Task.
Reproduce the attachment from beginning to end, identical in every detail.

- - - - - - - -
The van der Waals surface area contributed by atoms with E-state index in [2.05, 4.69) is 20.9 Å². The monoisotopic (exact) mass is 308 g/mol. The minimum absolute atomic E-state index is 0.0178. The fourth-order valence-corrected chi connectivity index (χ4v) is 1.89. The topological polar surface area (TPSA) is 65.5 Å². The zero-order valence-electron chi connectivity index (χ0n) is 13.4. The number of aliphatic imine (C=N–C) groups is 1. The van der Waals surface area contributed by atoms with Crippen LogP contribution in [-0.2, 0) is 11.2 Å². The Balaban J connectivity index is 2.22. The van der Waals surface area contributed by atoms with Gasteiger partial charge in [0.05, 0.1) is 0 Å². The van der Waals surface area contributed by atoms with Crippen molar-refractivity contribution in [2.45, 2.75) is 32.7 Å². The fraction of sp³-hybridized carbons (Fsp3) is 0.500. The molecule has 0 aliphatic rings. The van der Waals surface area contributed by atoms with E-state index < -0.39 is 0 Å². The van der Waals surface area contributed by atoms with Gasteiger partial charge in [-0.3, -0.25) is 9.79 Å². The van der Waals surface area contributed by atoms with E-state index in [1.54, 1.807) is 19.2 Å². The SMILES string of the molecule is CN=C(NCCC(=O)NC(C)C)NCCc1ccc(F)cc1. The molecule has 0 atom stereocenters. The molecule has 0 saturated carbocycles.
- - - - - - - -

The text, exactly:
The van der Waals surface area contributed by atoms with E-state index in [2.05, 4.69) is 20.9 Å². The monoisotopic (exact) mass is 308 g/mol. The minimum absolute atomic E-state index is 0.0178. The fourth-order valence-corrected chi connectivity index (χ4v) is 1.89. The topological polar surface area (TPSA) is 65.5 Å². The zero-order valence-electron chi connectivity index (χ0n) is 13.4. The number of aliphatic imine (C=N–C) groups is 1. The van der Waals surface area contributed by atoms with Crippen LogP contribution in [-0.2, 0) is 11.2 Å². The Balaban J connectivity index is 2.22. The van der Waals surface area contributed by atoms with Gasteiger partial charge in [0.05, 0.1) is 0 Å². The van der Waals surface area contributed by atoms with Crippen molar-refractivity contribution in [2.45, 2.75) is 32.7 Å². The fraction of sp³-hybridized carbons (Fsp3) is 0.500. The molecule has 0 aliphatic rings. The van der Waals surface area contributed by atoms with E-state index < -0.39 is 0 Å². The van der Waals surface area contributed by atoms with Gasteiger partial charge in [-0.3, -0.25) is 9.79 Å². The van der Waals surface area contributed by atoms with E-state index in [1.54, 1.807) is 19.2 Å². The SMILES string of the molecule is CN=C(NCCC(=O)NC(C)C)NCCc1ccc(F)cc1. The molecule has 0 atom stereocenters. The molecule has 0 saturated carbocycles.